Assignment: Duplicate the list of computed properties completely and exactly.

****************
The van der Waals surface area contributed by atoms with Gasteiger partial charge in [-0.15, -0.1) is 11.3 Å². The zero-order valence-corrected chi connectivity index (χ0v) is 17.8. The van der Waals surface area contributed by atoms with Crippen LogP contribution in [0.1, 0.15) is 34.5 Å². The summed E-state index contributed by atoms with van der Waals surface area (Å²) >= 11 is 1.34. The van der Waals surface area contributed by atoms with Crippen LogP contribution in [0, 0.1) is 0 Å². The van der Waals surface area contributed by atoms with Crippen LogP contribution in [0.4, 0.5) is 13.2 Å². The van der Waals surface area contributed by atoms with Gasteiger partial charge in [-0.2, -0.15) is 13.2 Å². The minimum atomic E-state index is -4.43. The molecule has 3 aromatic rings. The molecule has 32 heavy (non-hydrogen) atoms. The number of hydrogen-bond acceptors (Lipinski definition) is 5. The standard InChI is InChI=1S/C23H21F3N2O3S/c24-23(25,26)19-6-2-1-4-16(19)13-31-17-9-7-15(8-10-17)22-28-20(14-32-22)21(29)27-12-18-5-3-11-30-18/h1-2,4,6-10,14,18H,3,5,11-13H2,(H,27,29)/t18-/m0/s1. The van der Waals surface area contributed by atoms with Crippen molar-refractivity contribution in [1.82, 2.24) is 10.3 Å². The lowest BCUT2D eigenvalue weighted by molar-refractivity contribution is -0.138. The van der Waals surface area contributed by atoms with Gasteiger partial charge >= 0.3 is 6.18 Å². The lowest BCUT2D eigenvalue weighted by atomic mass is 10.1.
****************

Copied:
The van der Waals surface area contributed by atoms with Gasteiger partial charge in [-0.15, -0.1) is 11.3 Å². The zero-order valence-corrected chi connectivity index (χ0v) is 17.8. The van der Waals surface area contributed by atoms with Crippen LogP contribution in [0.1, 0.15) is 34.5 Å². The summed E-state index contributed by atoms with van der Waals surface area (Å²) >= 11 is 1.34. The van der Waals surface area contributed by atoms with Crippen LogP contribution in [0, 0.1) is 0 Å². The van der Waals surface area contributed by atoms with Crippen LogP contribution in [0.4, 0.5) is 13.2 Å². The van der Waals surface area contributed by atoms with Gasteiger partial charge in [-0.2, -0.15) is 13.2 Å². The minimum atomic E-state index is -4.43. The molecule has 3 aromatic rings. The molecule has 32 heavy (non-hydrogen) atoms. The number of hydrogen-bond acceptors (Lipinski definition) is 5. The standard InChI is InChI=1S/C23H21F3N2O3S/c24-23(25,26)19-6-2-1-4-16(19)13-31-17-9-7-15(8-10-17)22-28-20(14-32-22)21(29)27-12-18-5-3-11-30-18/h1-2,4,6-10,14,18H,3,5,11-13H2,(H,27,29)/t18-/m0/s1. The van der Waals surface area contributed by atoms with Crippen molar-refractivity contribution in [1.82, 2.24) is 10.3 Å². The lowest BCUT2D eigenvalue weighted by molar-refractivity contribution is -0.138. The van der Waals surface area contributed by atoms with Gasteiger partial charge >= 0.3 is 6.18 Å². The lowest BCUT2D eigenvalue weighted by atomic mass is 10.1.